The sombre action of the opera is enlivened by strong contrasts of light and shade. In the first act: street scene in Seville, march of the watch, the commotion of the cigarette girls and street fight; in the second act: life among the gypsies and dance; in the third act: the picturesque groups of the smugglers; in the fourth act: the procession of bull fighters. The lyric element is represented by the blonde and gentle Micaëla, a youthful companion of José and messenger from his mother. The whole action is quiet, notwithstanding its charming effects and colouring, and is kept together by the originality of the music, which is beautiful and characteristic of the region in which the opera is set.

The Spanish gypsy Carmen lives only for sensuality. Love drives her from passion to passion. After she has loved many, she is attracted by the sergeant Don José, encompasses him with her wiles, and leads him to mutiny and desertion, so that finally nothing remains for him but to join a band of smugglers of which Carmen is a member. His fate is endurable as long as he retains the love of Carmen, but when she turns from him he is sunk in a pit of grief. Called to the death-bed of his mother, on returning he finds his still passionately loved Carmen before the arena in Seville with the bull fighter Escamillo, to whom she has promised her love if he is the victor at the fight. She is approached by José, who asks her to return to him, and when she coldly repulses him and tries to escape to Escamillo he stabs her to the heart.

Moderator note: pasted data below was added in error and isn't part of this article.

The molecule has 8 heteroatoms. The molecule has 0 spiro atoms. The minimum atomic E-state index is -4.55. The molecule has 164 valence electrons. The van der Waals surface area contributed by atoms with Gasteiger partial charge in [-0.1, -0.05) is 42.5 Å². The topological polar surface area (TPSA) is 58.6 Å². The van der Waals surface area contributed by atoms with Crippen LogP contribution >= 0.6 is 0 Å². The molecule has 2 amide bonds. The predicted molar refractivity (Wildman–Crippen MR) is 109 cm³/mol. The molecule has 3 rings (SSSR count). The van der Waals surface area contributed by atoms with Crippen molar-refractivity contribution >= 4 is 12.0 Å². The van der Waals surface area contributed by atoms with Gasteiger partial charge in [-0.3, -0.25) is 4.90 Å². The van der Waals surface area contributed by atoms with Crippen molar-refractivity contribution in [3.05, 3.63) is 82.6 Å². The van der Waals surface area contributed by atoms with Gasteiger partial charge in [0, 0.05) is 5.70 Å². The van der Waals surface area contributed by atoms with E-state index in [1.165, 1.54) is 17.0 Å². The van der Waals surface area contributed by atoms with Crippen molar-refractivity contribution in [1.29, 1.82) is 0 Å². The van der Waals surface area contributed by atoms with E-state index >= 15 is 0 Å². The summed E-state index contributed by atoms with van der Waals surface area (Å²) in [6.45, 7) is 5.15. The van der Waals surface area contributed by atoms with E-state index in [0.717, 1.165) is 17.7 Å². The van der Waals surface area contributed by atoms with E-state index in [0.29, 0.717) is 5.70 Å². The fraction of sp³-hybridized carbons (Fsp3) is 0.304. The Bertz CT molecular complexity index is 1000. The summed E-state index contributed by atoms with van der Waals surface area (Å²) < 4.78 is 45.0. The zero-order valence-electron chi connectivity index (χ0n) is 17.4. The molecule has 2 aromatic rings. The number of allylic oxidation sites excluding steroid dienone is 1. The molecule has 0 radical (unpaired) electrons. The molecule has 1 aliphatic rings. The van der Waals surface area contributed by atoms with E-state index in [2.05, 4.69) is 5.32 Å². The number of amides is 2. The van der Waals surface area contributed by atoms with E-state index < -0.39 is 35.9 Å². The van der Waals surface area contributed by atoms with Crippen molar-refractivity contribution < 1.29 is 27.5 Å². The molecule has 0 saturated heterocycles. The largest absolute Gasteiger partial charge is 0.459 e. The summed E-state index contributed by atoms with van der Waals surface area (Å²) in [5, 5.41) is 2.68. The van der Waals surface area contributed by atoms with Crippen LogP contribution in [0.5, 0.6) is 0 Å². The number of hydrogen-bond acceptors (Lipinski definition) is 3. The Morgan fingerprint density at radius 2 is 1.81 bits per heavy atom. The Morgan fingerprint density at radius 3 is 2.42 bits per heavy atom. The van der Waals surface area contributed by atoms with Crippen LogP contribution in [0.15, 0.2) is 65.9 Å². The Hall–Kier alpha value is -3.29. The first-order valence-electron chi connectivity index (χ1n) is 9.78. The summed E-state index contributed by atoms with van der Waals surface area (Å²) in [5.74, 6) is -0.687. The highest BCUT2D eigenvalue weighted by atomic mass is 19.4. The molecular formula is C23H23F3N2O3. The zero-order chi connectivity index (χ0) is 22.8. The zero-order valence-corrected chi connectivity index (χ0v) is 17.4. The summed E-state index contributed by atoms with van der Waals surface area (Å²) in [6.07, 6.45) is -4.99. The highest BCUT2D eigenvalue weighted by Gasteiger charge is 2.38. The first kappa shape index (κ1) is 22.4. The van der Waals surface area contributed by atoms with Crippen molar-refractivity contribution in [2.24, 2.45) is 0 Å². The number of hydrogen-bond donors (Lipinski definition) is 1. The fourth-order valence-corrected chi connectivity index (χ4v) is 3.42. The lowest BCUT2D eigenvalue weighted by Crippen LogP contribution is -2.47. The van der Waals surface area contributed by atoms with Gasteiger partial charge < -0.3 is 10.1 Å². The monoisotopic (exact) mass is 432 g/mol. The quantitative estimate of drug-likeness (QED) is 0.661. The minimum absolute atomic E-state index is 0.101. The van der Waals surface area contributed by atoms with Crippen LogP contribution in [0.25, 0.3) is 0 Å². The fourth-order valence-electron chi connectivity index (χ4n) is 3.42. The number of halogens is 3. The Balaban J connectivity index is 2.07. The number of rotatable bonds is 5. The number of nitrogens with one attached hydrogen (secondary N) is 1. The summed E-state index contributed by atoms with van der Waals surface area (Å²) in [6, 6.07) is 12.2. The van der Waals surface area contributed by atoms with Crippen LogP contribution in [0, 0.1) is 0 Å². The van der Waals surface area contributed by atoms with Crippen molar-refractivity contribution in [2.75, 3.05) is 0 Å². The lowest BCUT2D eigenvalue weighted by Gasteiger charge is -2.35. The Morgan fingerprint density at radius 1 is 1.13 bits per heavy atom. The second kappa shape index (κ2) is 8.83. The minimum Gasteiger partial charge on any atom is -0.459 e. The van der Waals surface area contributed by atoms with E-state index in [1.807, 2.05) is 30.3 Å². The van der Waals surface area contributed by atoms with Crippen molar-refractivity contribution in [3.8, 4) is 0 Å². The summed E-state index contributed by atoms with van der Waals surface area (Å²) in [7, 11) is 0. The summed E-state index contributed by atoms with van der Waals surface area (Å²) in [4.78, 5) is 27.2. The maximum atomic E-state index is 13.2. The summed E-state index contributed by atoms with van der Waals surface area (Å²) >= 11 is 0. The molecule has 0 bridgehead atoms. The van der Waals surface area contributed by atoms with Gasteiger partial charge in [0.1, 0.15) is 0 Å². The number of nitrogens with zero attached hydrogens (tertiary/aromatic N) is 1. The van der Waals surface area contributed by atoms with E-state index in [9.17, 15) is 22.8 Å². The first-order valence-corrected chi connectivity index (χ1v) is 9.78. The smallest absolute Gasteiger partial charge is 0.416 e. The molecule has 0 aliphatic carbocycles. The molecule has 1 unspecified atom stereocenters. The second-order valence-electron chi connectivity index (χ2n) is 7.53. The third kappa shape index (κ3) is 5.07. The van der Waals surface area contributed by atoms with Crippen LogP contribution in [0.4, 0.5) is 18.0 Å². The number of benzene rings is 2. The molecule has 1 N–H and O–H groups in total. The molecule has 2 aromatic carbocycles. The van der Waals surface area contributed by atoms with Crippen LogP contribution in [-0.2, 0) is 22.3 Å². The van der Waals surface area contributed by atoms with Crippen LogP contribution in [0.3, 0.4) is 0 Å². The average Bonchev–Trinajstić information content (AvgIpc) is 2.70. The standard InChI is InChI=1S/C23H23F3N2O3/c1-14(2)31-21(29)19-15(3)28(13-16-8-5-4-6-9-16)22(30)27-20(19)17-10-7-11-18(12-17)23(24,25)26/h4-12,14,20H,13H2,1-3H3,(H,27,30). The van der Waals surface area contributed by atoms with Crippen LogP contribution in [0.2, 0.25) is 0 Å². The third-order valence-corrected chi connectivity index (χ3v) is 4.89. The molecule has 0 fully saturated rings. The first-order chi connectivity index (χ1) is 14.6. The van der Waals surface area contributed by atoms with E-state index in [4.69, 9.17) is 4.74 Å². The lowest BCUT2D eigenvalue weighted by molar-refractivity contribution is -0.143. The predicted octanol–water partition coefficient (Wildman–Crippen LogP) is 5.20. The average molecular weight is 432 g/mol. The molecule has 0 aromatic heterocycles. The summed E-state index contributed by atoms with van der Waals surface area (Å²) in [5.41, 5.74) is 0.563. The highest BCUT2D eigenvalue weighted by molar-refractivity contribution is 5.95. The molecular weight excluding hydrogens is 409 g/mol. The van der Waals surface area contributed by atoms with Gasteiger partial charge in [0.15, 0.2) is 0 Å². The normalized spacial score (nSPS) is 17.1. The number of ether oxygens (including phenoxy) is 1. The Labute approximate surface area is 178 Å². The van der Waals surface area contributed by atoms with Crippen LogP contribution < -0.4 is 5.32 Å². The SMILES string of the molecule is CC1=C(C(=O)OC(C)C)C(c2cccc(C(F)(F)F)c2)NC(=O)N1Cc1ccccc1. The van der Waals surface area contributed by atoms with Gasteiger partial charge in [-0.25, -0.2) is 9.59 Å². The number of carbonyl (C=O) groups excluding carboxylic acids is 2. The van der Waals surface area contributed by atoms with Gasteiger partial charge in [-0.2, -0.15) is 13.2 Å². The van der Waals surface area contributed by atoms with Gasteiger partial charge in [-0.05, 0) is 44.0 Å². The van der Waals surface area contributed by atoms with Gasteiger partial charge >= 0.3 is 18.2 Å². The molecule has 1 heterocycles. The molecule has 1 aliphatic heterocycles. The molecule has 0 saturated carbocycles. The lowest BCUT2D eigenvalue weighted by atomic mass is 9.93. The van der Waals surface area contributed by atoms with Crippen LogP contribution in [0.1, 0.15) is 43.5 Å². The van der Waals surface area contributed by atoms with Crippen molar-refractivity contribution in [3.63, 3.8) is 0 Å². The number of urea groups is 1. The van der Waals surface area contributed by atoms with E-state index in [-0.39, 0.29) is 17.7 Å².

Act I

A beautiful square in Seville with bridge. To the left the guard house, opposite a cigarette factory. Micaëla appears seeking José, but is accosted by the impudent soldiers and retires. José approaches with the guard to relieve Morales. The commanding officer is Lieutenant Zuniga. The workpeople emerge from the factory. Carmen appears, wooed by all, with the exception of José, upon whom she has cast her eyes. (Habanera: “Love is a bird.”) Micaëla, who loves José, brings him a letter and greeting from his mother. (Don José: “Tell me what of my mother.”) When she has gone, a tumult takes place in the factory and Zuniga arrests Carmen, who has been threatening her companions with a knife. She is placed in charge of José, who is beguiled by the coquette and he allows her to escape. (Seguidilla: “Near to the walls of Seville.”)